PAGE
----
Sunday, February 28, 2021

Confessions of a Recovering Perfect Girl

February 7, 2012 by  
Filed under Eating Disorders, Featured

“I’m fine.” See also: “Don’t worry about me,” “I’ve got it under control,” and “Everything is okay.”

Those were lies I told on a regular basis when I was a struggling Perfect Girl. I didn’t eat enough because I wanted to be the thinnest. I beat myself up over any grade less than an “A” because I wanted to be smartest. I took care of everyone else except myself.

And no matter how dark things seemed, I never let down my guard because I was embarrassed to clue anyone in to the fact that I was anything other than that polished, together girl I tried so hard to be. Two things I learned in the process: 1.) The quest for perfection is a very lonely road and 2.) It’s pretty darn exhausting.

I don’t think I ever realized that I was lying all those years until I finally figured out what it meant to be honest about my feelings. Instead of “I’m fine,” I tried “I’m overwhelmed.” To my surprise, the world didn’t cave in. Shock of all shocks, I did not melt into a pile of nothingness. In fact, I actually started to feel stronger.

I used to believe that the harder I worked on my Perfect Girl act, the closer I would get to real-life perfection. Of course there was one major flaw in my logic–real-life perfection doesn’t exist (not for real-life humans, anyway). So I’ve officially given up the act. I’ll never be perfect, ho-hum. But you what? I am amazing. Amazing girls and women take risks. We make mistakes and we learn from them. We aren’t paralyzed by our “flaws” and fears. We are powerful and beautiful, and if we put all our amazing qualities together, we can change the world. Yep, optimism is another benefit that comes with kicking the perfection habit!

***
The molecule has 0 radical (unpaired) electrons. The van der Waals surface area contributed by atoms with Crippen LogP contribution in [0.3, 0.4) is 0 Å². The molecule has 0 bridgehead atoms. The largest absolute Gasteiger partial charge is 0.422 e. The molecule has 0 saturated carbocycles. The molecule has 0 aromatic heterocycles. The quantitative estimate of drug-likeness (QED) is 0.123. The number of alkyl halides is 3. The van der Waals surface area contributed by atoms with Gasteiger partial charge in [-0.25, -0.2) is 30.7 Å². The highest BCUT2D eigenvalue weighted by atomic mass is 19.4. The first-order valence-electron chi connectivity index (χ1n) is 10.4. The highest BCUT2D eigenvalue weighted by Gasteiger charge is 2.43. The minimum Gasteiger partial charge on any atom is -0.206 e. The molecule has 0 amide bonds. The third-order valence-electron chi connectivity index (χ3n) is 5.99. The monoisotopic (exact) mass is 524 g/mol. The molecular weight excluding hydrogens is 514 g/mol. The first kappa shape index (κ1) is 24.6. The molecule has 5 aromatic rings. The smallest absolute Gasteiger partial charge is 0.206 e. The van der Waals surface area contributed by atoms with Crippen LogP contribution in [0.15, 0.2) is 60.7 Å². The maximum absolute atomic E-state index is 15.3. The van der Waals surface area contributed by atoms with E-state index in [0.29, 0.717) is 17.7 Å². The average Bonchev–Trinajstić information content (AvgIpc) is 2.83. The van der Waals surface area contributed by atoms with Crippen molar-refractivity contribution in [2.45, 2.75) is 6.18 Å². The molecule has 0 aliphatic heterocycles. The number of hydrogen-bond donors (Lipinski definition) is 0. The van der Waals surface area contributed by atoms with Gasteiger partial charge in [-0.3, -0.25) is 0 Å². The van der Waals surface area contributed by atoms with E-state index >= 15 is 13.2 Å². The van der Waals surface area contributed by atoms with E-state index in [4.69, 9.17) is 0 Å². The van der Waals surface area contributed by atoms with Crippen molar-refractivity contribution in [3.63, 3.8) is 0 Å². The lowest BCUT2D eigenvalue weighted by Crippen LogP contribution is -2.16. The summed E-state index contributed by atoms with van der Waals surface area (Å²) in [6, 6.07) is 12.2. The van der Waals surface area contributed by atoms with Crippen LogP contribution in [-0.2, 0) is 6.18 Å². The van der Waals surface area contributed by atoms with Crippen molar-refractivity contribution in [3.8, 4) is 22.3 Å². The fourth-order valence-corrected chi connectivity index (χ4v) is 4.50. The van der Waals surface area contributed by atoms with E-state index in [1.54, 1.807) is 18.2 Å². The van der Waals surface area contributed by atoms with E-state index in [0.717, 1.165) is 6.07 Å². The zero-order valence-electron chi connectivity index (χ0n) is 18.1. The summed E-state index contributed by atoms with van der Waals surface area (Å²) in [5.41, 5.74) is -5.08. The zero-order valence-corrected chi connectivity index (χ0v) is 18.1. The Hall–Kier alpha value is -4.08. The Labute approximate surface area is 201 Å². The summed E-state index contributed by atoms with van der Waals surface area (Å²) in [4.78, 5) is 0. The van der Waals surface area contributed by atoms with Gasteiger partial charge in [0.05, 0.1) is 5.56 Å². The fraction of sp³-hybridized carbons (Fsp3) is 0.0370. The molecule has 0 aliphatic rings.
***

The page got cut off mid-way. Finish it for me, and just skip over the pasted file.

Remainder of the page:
8 Responses to “Confessions of a Recovering Perfect Girl”
  1. Jen says:

    Ooooh yes, Amazing, that’s what I’m going to be. I am embarking on a mega-workload study/build business 9 months soon and I am overwhelmed but pretty darn excited and hopefully I will be able to juggle things and to learn that sometimes good enough, is good enough!

  2. Dana says:

    As a recovering perfectionist myself, I’ve realized how important it is to hear this message over and over again. Just when I think I’ve left that mindset behind me, the ‘should’s start creeping in and I have to readjust. Thanks!

  3. Heather#2(?) says:

    I have a tattoo on my wrist of three different snowflakes and the word “perfection” underneath. When I went to get it the artist didn’t understand because perfect things aren’t all messy like the snowflakes were. To him, they were orderly and identical and mathematical. To me, perfection is unique to each person and it’s just about being yourself and not what others want you to be. I’m perfect at being me (which includes stretch marks, cellulite and the tendency to let my apartment descend towards chaos and then go on a mass cleaning spree). If anyone else tried to do it better, they wouldn’t actually be me. They’d be their version of me.

    The best part of the tattoo is their is actually an imperfection in the word “perfection” which wasn’t intended but was definitely an unexpected bonus.

    • Heather#2(?) says:

      haha much like that post where I said “their” when I meant “there” in the last sentence

  4. Andrea Owen says:

    Love this post, Claire! I can totally relate. it’s funny, I have my own draft of a blog post of this subject and haven’t published it yet because it’s not “right” yet. I think I need to get over it and just hit the publish button, or write a new “imperfect” one. 🙂 I love the distinctions you write about in “You’re Amazing!” between the Supergirl and the Amazing Girl. Beautifully said.

  5. Susie says:

    This is such an important message. I continue to remind myself that doing what I think I should do does not make me happy.

  6. Very well said! I couldn’t agree more. There is more to life than trying to meet an unrealistic ideal of perfectionism. I battled this for several years. Thankfully I have broken free.


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  1. […] Both of these have led to this post, and my question to you: Why do we, as women, feel compelled to achieve “perfection“? […]

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